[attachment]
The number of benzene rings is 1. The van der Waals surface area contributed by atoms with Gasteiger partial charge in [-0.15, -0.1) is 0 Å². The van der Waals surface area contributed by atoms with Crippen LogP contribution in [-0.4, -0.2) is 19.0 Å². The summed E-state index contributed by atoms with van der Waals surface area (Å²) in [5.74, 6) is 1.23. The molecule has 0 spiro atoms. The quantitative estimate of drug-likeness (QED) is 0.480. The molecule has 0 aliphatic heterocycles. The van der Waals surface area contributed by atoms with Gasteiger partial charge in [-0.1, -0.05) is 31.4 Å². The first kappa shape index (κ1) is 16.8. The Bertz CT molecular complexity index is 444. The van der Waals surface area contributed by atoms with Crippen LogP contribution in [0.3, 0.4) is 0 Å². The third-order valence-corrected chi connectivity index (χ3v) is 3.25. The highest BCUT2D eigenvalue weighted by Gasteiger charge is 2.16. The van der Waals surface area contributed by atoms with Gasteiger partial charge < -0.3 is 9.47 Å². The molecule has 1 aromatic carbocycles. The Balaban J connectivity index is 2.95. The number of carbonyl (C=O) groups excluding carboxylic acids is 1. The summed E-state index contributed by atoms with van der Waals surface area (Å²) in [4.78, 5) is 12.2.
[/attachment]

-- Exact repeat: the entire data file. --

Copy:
The number of benzene rings is 1. The van der Waals surface area contributed by atoms with Gasteiger partial charge in [-0.15, -0.1) is 0 Å². The van der Waals surface area contributed by atoms with Crippen LogP contribution in [-0.4, -0.2) is 19.0 Å². The summed E-state index contributed by atoms with van der Waals surface area (Å²) in [5.74, 6) is 1.23. The molecule has 0 spiro atoms. The quantitative estimate of drug-likeness (QED) is 0.480. The molecule has 0 aliphatic heterocycles. The van der Waals surface area contributed by atoms with Gasteiger partial charge in [-0.1, -0.05) is 31.4 Å². The first kappa shape index (κ1) is 16.8. The Bertz CT molecular complexity index is 444. The van der Waals surface area contributed by atoms with Crippen LogP contribution in [0.3, 0.4) is 0 Å². The third-order valence-corrected chi connectivity index (χ3v) is 3.25. The highest BCUT2D eigenvalue weighted by Gasteiger charge is 2.16. The van der Waals surface area contributed by atoms with Gasteiger partial charge < -0.3 is 9.47 Å². The molecule has 1 aromatic carbocycles. The Balaban J connectivity index is 2.95. The number of carbonyl (C=O) groups excluding carboxylic acids is 1. The summed E-state index contributed by atoms with van der Waals surface area (Å²) in [4.78, 5) is 12.2.